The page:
Q&A: Serna on Mexican golf, Nationwide Tour, more

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Lecka/Getty Images
Oscar Serna was a career-high ninth last week at The Rex Hospital Open.
June 05, 2012
Laury Livsey, Nationwide Tour staff

Oscar Serna is no stranger to the Nationwide Tour, having played two previous seasons on the circuit, in 2001 and 2003, as well as select events over the last eight years. Serna is back as a full-time member this year, fresh off a tie for ninth at last week's Rex Hospital Open in North Carolina. This week, he's playing in the Mexico Open on his home course, El Bosque Country Club in Leon, with the added benefit of playing with his two brothers and father, who are also in the field.

If you follow Mexican golf, the Serna family is not an unfamiliar name. Efren Serna, Sr., the patriarch of the golf-playing Sernas, first represented Mexico at the 1993 World Cup at Lake Nona in Orlando, Fla., and each of Efren's sons -- Oscar, Antonio and Efren, Jr., have carved out careers in golf, with Efren, Jr. turning in a 64-69 finish at the 2010 Mexico Open to finish one stroke out of the Jamie Lovemark-B.J. Staten playoff. Antonio's best Nationwide Tour finish came last year at the Mexico Open, when he tied for 58th.

Tuesday, adjacent to El Bosque's practice putting green, Oscar talked with Nationwide Tour staff member Laury Livsey about what it will be like playing on his home course in the Mexico Open for a fourth consecutive year.

You've never missed the cut since this became a Nationwide Tour event. Do you feel added pressure this week with your brothers and dad in the field and so many family and friends here to watch??

Serna: Probably a little more pressure because my family and friends will be here. And I'm the only Mexican on the Nationwide Tour. I think there will be more than 200 family and friends here to watch all of us this week.

Playing in a tournament with your brothers isn't anything new. All three of you played in this event last year. Any thoughts about that?

It is awesome to play with my family, with my brothers and my father. It's truly unbelievable.

Some have called the Sernas the "first family" of Mexican golf. Do you feel that way?

Serna: Maybe so. My father has played in the World Cup. I played World Cup three times, in 1997, 2008 and 2011. Last year, I was a team with Jose de Jesus Rodriguez, and we tied for 13th in China. My brother two years ago came close to winning this tournament, missing by one shot. So, yes, we're a big family with golf.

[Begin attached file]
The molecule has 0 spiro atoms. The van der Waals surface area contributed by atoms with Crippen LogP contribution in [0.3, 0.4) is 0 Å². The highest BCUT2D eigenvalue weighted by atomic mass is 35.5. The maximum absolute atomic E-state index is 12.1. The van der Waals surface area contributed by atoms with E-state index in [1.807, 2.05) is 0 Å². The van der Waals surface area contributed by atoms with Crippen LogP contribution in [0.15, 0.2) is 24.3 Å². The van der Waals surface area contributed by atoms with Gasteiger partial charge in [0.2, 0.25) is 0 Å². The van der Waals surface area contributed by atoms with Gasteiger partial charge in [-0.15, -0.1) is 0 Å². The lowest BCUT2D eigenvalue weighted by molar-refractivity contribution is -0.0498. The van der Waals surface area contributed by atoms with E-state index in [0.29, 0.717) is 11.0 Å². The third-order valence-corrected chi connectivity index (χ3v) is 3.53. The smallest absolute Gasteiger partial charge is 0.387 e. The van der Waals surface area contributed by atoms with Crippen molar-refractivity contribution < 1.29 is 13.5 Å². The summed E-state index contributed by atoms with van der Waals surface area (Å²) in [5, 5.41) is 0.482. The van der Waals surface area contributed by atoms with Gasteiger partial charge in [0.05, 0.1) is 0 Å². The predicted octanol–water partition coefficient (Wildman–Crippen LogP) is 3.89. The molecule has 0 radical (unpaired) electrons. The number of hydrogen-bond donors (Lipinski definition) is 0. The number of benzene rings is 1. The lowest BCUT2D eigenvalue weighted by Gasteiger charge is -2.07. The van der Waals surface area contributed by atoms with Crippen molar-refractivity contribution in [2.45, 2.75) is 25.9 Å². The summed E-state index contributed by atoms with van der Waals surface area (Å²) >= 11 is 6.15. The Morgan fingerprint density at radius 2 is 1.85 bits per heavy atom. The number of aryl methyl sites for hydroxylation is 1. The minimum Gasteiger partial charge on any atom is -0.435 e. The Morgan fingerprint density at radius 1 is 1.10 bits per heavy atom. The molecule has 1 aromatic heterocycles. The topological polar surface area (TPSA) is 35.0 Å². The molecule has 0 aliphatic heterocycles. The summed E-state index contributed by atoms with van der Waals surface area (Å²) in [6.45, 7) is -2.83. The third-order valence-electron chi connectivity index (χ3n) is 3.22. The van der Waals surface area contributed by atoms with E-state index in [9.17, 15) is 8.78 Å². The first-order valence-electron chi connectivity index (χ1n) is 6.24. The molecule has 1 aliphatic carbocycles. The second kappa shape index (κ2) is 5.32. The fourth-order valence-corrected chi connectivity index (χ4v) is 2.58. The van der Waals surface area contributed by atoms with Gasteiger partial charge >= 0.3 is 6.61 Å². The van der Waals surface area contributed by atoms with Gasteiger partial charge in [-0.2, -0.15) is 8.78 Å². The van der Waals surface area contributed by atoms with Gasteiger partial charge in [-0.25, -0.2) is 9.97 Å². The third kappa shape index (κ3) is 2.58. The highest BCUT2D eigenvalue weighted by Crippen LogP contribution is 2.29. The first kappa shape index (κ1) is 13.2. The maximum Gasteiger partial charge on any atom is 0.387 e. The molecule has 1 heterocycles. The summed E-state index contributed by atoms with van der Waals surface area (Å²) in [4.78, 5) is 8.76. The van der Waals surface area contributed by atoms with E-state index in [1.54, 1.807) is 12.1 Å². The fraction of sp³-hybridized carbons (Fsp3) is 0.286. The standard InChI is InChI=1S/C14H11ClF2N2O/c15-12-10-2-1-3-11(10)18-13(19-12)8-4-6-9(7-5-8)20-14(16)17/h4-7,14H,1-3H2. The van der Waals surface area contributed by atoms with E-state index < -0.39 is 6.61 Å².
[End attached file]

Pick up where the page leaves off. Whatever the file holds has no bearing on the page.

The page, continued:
Did you have a choice not to play golf when you were young, or is it something ingrained in your family??

Serna: I started playing when I was 4. I love this game, it's my life. It means everything to me.

You come into the Mexico Open off a good showing in Raleigh. Actually, the tie for ninth was your career-best Nationwide Tour finish.

Serna: Yes, I played really good except for the start of my third round. I bogeyed five of the first six holes. That ruined my tournament. I didn't play good in the third round. I had five bogeys on the first six holes on the front nine, but then I played the last 30 holes 6 under.

Can you compare the Oscar Serna of 2003, your last full year on the Nationwide Tour, with the Oscar Serna of today??

Serna: I'm much better now. My experience makes a difference. But the Nationwide Tour has really good players, and it is tough out here. But golf, it's the same game on the Nationwide Tour or the PGA TOUR. You have to play well in both places. But it's good to see South Americans like Camilo Villegas and Jhonattan Vegas play here and then go to the PGA TOUR and win.

Are those the players who inspire you??

Yes, but not as much as my idol for my whole life, Seve Ballesteros. I love him and the way he played. His shots were unbelievable.

This is a course you're very familiar with. How many rounds a year do you play at El Bosque??

Serna: Probably 300 or maybe a little more. Maybe not that many this year because I'm playing on the Nationwide Tour. But I play here a lot, I love this course, and I have a lot of practice done at this course.

How do you characterize El Bosque? Is there a certain type player the course favors?

Serna: I think the long hitter has the advantage. The course is over 7,700 yards, and there are four holes in a row that are very tough -- six, seven, eight and nine. I think they are the best holes on the golf course. No. 6 is a tough par 4, 536 yards. Next hole is a par 3, 270 yards, and the eighth is a par 5, 546 yards. No. 9 is a par-4, a lake on the left side and bunkers on the right. It's a really good hole.

So this week No. 6, at 536 yards is a par-4, and No. 8, at 546 yards, will play as a par-5??

Serna: Yes, sir.

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